The Longer Life Vitamin?

Vitamin D3 helps older women live longer

/ Author:  / Reviewed by: Joseph V. Madia, MD

(RxWiki News) There's been a great deal of buzz lately surrounding Vitamin D. The so-called sunshine vitamin supports a number of health conditions. Scientists have added life to that list.

Giving elderly women in institutional settings Vitamin D seems to extend their lives. One theory is that not having enough of this vitamin the increases risk of falls and fractures that can be fatal.

"Take Vitamin D3 for a healthier, longer life."

An international team of eight scientists analyzed 50 randomized trials that involved a total of 94,148 participants. Most of the participants - 79 percent - were women in their mid-70s.

Researchers found that Vitamin D3 reduces mortality by roughly 6 percent, according to lead investigator, Dr. Goran Bjelakovic of the University of Nis, in Serbia and The Copenhagen Trial Unit in Copenhagen, Denmark.

Looking it at these statistics another way, Dr. Bjelakovic says that means if 200 people were given Vitamin D3 for about two years, it would save one additional life.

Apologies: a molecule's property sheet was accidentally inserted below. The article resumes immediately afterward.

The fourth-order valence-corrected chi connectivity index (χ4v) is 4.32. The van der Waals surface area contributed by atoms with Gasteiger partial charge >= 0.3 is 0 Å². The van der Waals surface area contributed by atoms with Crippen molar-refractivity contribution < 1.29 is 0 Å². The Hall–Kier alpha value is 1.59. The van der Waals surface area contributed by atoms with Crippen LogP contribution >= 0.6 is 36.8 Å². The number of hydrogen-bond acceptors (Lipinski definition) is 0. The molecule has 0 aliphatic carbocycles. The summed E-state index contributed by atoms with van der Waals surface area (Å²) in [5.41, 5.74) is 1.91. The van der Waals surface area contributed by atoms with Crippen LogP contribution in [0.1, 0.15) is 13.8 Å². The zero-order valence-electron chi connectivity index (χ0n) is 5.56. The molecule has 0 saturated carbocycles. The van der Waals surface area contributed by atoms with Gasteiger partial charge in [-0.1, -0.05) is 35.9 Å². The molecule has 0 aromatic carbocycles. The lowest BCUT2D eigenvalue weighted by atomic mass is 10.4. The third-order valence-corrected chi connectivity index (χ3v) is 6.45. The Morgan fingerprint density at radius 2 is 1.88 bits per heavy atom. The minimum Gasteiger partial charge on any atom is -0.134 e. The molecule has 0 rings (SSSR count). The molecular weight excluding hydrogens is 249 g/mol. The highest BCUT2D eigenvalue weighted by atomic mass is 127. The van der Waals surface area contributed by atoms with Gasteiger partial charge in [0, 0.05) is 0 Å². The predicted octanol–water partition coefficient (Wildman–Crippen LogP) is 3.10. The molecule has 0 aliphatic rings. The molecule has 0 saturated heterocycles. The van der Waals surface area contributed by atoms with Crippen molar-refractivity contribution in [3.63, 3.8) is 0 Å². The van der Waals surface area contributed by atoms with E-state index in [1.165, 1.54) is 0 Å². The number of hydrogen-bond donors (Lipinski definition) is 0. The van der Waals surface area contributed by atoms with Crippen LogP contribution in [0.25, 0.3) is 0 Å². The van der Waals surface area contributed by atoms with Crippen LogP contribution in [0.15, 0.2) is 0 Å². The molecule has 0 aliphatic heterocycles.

Vitamin D3 is sometimes called the "sunshine vitamin" because  exposure to sunlight produces the nutrient.

While research into other forms of Vitamin D are scant, this team didn't find benefits in taking Vitamin D2 or alfacalcidol or calcitriol, the active forms of the vitamin.

Researchers did find that alfacalcidol and calcitriol dramatically increased the risk of hypercalcaemia (too much calcium in the blood), while vitamin D3 + calcium significantly increased the risk of kidney stones.

Dr. Bjelakovic says additional research is needed to look at the benefits of the all forms of Vitamin D.

The study is published in the The Cochrane Library.

Reviewed by: 
Review Date: 
July 13, 2011
Last Updated:
October 21, 2012